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With a growth rate of 15-20% every year, India's retail beauty and cosmetics industry stands at $950 million and is likely to almost to reach $2.68 billion by 2020. The growth curve of the Indian cosmetics sector is rising high. Read on to know more about
Brands like M.A.C., Maybelline, Revlon, L'Oreal Paris, Estee Lauder etc. are already doing huge business with presence in metros and tier-I cities. With the growth of e-retail portals such as Flipkart, Jabong, Myntra, Nykaa, Homeshop18, brands like L'Oreal, Lakme, Maybelline, Revlon, Victoria's Secret etc. have found another way to reach masses specifically in tier II and III cities where consumption base is low and it is difficult for a cosmetic store operator to carry large stocks. Few brands like M.A.C. have created a niche with minimal presence at the most premium locations in metros and tier I cities.
Advantages of Choosing Cosmetic Industry as an investment option:
High margin business: A lipstick of M.A.C. costs somewhere between Rs 800-900 whereas average price of Maybelline lipstick is INR 400 offering substantially high margin to the investor justifying the sky high rentals at a location such as ground floor of Select City Walk, Saket, Delhi.
Tremendous potential with women dominant market: Currently all Indian markets are structured to allure women shoppers and which is a global trend. In countries like Malaysia, Thailand there are shopping malls meant only for female shoppers and the same trend is getting replicated in India with majority of stores in markets like Lajpat Nagar and Greater Kailash in Delhi offering women apparel, women accessories, cosmetics etc.
Untapped market with huge potential: Not many brands are present with stand-alone formats which add an element of 'experience'. For different skin type and textures, the product type and attribute varies, which becomes difficult for the end consumer to identify. There is a high need of advocacy and trials before choosing any product which can only be achieved in stand-alone format located at a place such as high-end malls or a popular high street with decent footfall of elite customers.
Risk associated with the business:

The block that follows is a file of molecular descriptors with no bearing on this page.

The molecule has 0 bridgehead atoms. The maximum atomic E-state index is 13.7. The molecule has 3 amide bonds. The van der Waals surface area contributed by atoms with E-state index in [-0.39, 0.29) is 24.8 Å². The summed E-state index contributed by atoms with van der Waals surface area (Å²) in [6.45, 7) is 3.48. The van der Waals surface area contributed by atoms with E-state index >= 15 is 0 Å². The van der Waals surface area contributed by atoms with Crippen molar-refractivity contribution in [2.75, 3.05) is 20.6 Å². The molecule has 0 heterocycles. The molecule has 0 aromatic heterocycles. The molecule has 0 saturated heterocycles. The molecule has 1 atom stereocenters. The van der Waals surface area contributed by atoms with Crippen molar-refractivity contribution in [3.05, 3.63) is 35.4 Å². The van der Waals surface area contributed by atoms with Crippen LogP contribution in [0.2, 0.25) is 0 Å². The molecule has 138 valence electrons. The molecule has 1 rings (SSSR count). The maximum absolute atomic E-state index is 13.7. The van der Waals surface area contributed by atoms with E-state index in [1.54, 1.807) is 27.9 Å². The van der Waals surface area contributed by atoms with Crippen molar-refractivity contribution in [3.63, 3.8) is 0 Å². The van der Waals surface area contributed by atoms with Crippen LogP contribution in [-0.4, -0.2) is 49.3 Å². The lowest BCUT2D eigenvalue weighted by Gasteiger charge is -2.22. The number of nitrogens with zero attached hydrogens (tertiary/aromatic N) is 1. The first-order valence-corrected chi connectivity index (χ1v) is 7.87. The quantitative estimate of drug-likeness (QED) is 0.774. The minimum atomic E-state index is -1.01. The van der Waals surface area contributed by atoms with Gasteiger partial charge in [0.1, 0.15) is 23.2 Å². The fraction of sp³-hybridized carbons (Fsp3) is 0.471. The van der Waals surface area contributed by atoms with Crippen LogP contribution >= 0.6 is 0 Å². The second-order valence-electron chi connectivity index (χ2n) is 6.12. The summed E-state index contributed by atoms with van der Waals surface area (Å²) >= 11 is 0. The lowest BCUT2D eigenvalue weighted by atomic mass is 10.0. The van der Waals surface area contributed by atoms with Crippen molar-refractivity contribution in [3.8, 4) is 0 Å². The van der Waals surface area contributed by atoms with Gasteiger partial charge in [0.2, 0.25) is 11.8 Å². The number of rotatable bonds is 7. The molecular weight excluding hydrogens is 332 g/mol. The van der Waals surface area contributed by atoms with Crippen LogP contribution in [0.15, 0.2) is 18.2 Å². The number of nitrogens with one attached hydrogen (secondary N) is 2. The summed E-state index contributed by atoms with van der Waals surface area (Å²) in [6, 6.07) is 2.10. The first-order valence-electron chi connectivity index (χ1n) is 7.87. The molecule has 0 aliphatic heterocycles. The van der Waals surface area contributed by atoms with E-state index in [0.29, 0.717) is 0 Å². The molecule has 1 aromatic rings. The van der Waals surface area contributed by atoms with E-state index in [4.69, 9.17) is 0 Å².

Piracy of products: To combat piracy in cosmetics, brands such as M.A.C. and The Body Shop have adopted the restricted distribution strategy making the product available only at the stand-alone outlets. The products are neither available for extensive distribution at multi-brand retail outlets nor on the website portals.
High rentals creating a dent in operating margins: High rentals pull down the business to a larger extent making it unviable for the retail business to survive. Cosmetics doesn't come under the daily needs and is a part of discretionary spending by the customer whereas premium products come under planned purchase and the mid-segment products of low ticket size are counted among the impulse purchase. Ultimately it is the high footfall which can ensure good revenues to offset the effect of rentals, which depends on numerous factors like location, brand value, consumer perception in the given geography, product variety etc.
High manpower cost: Cosmetic business needs a specialised workforce like beauticians, hair stylist with substantial experience so that they can advise the end customer making the purchasing decision in favour of a particular brand. Nowadays, customers have varied options which range from Forest Essentials, Lush, Kaya, The Body Shop, L'occitane to L'Oreal, Lakme, Revlon, M.A.C. Customer need persuasive advocacy to know about the advantages and usage of the product which can only be provided by an experienced beautician.
Overall, Indian Cosmetic Industry has a long way to go with a great demand coming not only from metros and tier I cities but also from tier II and tier III cities. Higher margins and a reputed well-known brand is a best combination to achieve a successful business with long-term sustenance.
Shashwat Prakash is a Senior Consultant (Strategy) at Francorp, India.